Today’s lithium industry is a story that’s constantly being written, and rewritten, as the landscape evolves. To illustrate, here are just a few highlights since our last blog in October 2022:
Argentina’s lithium exports hit a record high thanks to government initiatives and incentives that make it one of the most market-friendly models in the region. Chile, where growth had stalled, empowered its state-owned copper producer Codelco to negotiate deals with mining companies old and new. And in Bolivia, China’s CATL, the world’s largest lithium battery manufacturer, finalized a $1.4 billion investment to help the company tap the mountain nation’s massive reserves. Meanwhile, new policies, partnerships, and players are radically reshaping supply chains, here and worldwide.
Amid all of these developments, where is the best place to find opportunity? And what challenges should lithium-focused companies keep on their radars.
For answers, we suggest looking at the latest trends in getting this critical metal out of the earth, meeting increased demand, and serving the end us er: the EV driver.
Multiple extraction methods—and complications
To understand prospects in this sector, it’s helpful to understand how companies extract lithium from the earth—and how these processes are changing due to evolving technologies, environmental pressures, and economics.
The rock you’re extracting lithium from makes a difference. Separating lithium from lepodolite crystals, for example, can both incur greater costs and cause severe water pollution. The extraction method you use matters as well. Right now, the majority of lithium is either mined from hard rock, as is the case in Australia, or extracted by metallic brining, which is the method used in the high deserts of South America’s Lithium Triangle.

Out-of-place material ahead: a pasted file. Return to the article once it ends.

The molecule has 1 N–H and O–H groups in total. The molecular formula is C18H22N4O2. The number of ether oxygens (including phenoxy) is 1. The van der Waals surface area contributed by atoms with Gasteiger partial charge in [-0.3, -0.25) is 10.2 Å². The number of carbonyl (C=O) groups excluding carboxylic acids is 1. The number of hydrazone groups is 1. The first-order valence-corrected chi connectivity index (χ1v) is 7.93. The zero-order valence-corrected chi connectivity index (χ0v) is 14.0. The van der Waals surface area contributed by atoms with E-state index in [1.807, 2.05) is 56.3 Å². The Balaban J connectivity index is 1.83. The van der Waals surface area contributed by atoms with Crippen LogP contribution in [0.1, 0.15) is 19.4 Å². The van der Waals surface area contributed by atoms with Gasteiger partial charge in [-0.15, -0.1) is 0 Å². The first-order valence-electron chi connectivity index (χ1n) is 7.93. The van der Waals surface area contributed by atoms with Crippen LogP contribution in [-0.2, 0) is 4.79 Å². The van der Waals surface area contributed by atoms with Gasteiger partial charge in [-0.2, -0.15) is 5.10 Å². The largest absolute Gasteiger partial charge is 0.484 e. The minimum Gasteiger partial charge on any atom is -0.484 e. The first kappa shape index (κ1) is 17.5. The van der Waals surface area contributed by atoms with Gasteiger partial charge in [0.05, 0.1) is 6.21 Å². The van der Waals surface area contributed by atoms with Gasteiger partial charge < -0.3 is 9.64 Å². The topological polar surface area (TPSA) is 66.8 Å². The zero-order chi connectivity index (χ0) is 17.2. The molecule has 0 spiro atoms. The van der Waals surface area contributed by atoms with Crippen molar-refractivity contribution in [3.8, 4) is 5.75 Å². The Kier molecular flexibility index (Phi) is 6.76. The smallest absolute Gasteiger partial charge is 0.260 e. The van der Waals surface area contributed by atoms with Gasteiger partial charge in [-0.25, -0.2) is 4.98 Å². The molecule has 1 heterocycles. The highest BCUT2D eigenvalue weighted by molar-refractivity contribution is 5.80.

In brining, a mining company pumps water into the earth, creates large ponds of water, and leaves these ponds to evaporate in the sun, which ultimately reveals lithium crystals ready for processing. Even with months of evaporation time and a lengthy set-up, brining is typically a less-expensive method of lithium extraction than hard-rock mining.
But several variables can stand in the way of success. Lithium recovery in Bolivia, for example, is hindered by low concentrations of the precious metal, high levels of impurities, and a heavy rainy season. On the other side of the world, in places like China’s Qinghai plateau, extremely cold weather poses another obstacle.
Furthermore, while brining is environmentally friendly in its use of solar energy, this method has also contaminated local water basins, drained aquifers, degraded soil, and endangered wildlife from fish to flamingos. Such environmental impacts, plus land rights issues, have sparked opposition from Indigenous communities, from Argentina in South America’s established Lithium Triangle region to Nevada in the southwestern United States, which is experiencing a new gold rush for this critical metal.
And they’re not the only groups pushing back on mining projects. Brining is a hugely water-intensive effort. It can take over 2 million liters of water to produce one ton of lithium. This is forcing difficult tradeoffs with other industries and ways of life.
The promise of DLE